Delaware updates sea level rise planning scenarios

The First State is at greater risk for sea level rise because of its low-lying topography. The state now has new metrics to project the impacts of climate change.

 (AP Photo/Randall Chase)

(AP Photo/Randall Chase)

The First State is at greater risk for sea level rise because of its low-lying topography. The state has new metrics used to project the impacts of climate change in the state.

At the mouth of the Delaware Bay, the town of Lewes stands on the front lines of Delaware’s battle with sea level rise. Since 1900, the Lewes tide gauge has recorded a nearly 16-inch increase in sea level according to the Delaware Geological Survey. That’s about twice the rate of the global mean sea level rise.

As state leaders plan for how that rising water will impact infrastructure in beach towns like Lewes, they’re also trying to ensure they have access to the most accurate predictions for how far the water will rise, and at what speed.

On Monday, the Delaware Geological Survey presented newly updated sea level rise planning scenarios at a summit in Dover. “The numbers in the end result really didn’t change that much from what the previous report presented, they’re in the general ballpark,” said David Wunsch, DGS director. “It’s a methodology that’s more widely accepted.”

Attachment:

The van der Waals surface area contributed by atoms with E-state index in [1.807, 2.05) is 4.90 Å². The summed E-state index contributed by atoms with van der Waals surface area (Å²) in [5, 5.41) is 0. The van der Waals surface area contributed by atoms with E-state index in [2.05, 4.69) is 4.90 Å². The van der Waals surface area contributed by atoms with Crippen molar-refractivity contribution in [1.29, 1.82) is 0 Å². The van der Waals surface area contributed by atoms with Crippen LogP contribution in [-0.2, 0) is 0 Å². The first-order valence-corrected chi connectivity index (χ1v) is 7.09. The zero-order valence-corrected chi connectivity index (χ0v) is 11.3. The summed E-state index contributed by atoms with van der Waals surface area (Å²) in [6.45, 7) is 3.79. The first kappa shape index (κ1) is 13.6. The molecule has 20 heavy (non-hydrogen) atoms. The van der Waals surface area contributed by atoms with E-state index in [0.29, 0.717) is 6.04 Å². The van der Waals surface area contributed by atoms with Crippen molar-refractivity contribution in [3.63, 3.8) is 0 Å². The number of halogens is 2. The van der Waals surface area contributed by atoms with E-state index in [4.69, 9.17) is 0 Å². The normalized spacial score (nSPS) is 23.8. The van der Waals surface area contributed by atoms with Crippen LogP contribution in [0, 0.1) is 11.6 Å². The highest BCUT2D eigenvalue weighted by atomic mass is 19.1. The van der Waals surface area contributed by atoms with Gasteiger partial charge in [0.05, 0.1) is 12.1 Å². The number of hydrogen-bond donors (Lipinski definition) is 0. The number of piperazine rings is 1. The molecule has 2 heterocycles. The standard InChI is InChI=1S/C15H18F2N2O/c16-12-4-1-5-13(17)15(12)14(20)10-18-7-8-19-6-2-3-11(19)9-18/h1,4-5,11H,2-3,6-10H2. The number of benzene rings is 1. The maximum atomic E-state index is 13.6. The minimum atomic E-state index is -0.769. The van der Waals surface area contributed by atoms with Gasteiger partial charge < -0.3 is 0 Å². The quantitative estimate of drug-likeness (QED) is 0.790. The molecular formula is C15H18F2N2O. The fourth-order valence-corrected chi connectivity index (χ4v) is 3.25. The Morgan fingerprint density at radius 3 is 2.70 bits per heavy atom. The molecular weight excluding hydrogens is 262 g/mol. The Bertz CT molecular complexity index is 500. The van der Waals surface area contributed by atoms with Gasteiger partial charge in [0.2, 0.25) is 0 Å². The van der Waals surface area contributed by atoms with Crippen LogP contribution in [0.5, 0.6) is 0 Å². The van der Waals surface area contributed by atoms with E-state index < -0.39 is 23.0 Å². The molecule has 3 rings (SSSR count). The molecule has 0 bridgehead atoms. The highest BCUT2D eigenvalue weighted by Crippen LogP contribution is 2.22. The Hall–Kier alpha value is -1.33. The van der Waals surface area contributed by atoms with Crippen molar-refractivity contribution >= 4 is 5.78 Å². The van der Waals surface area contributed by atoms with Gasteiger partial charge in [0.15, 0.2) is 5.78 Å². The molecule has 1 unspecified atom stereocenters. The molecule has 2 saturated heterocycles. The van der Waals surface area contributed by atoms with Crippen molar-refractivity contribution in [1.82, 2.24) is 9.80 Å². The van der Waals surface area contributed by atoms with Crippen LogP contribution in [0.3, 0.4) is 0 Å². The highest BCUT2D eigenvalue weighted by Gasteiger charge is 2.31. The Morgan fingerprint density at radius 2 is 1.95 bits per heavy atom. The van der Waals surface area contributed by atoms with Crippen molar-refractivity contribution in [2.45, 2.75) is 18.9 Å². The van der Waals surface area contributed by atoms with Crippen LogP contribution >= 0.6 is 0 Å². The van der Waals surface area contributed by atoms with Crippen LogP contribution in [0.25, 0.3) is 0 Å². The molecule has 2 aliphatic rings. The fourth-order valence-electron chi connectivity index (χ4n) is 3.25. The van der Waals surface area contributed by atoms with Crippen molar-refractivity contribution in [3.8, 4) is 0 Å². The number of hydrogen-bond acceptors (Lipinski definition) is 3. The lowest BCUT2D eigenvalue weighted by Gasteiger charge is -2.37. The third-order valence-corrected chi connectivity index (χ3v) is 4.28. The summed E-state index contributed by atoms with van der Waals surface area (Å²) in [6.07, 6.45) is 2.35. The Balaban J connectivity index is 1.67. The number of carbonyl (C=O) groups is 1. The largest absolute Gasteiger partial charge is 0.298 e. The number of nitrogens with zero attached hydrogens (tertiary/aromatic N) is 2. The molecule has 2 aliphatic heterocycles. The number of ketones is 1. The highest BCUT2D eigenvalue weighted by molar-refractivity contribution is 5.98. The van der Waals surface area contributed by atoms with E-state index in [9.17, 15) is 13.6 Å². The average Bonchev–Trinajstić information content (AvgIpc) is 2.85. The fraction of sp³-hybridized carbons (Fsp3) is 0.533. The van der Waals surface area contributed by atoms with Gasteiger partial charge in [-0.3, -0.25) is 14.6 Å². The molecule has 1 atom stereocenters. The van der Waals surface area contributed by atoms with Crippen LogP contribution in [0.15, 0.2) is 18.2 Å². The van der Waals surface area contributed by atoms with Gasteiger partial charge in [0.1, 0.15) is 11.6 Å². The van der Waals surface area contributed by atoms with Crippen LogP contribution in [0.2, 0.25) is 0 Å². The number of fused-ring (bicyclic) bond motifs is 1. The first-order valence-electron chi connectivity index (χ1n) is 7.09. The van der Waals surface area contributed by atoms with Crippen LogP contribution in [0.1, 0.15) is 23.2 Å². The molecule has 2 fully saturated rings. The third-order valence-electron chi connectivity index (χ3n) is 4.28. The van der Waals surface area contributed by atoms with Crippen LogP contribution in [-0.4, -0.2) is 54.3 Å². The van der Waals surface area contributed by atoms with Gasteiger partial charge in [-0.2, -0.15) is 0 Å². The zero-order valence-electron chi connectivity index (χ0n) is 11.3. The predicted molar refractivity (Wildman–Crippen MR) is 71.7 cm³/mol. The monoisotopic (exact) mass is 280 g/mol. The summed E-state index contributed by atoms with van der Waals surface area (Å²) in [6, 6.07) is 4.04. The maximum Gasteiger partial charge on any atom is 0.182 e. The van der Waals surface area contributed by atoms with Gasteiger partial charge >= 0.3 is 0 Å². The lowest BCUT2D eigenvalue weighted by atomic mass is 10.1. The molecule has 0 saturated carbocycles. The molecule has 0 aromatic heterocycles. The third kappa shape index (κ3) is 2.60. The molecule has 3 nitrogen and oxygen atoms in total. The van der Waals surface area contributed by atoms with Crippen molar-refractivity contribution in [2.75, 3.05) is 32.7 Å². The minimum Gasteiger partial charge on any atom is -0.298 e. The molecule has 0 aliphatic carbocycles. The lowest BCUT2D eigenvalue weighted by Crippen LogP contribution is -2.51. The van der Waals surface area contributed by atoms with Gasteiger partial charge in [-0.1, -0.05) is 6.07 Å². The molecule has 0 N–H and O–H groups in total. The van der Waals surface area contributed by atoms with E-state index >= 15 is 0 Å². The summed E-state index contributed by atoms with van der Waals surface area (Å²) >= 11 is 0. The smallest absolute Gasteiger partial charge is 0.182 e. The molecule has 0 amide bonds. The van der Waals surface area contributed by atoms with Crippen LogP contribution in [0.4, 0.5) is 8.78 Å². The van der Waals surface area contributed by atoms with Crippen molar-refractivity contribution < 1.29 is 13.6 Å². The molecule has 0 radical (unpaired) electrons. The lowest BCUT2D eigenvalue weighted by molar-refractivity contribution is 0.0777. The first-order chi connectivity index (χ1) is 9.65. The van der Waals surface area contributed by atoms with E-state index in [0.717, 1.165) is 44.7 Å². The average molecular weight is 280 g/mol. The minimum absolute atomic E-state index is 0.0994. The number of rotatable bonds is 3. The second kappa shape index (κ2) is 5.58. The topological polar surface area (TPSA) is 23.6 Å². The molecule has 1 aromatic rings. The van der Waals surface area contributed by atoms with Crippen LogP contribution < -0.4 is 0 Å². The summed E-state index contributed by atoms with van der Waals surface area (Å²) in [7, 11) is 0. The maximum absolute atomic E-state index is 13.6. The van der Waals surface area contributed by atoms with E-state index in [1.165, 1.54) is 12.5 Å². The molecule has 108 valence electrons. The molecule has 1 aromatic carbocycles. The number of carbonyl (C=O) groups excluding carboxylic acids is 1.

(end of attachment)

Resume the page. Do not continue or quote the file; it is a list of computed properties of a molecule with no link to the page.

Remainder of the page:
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The new planning methodology provides a more complete assessment of potential sea level rise through the year 2100. The new approach also assigns the likelihood of various scenarios as low, intermediate or high, allowing planners to plan for minimum impact and worst case outcomes.

Delaware could see a five foot increase in sea level under the high scenario using the new methodology. The low scenario predicts a 1.7 foot increase, and the intermediate scenario shows a 3.25 foot rise.

(photo courtesy Delaware Geological Survey)

In 2013, then-Governor Jack Markell signed an executive order establishing a cabinet level committee to focus on climate change and resiliency. That committee created the Climate Framework for Delaware, which was made up of 155 actions state agencies could take to prepare.

A progress report was issued in 2016 highlighting the state’s progress on reducing emissions and making the state’s infrastructure more ready to deal with rising sea levels. That progress includes things like more water rescue training for the aviation unit of Delaware State Police and helping beach towns develop plans to handle higher sea level.

This video shows the highlights of the updated sea-level rise planning scenarios from Delaware Geological Survey and Delaware Department of Natural Resources and Environmental Control.

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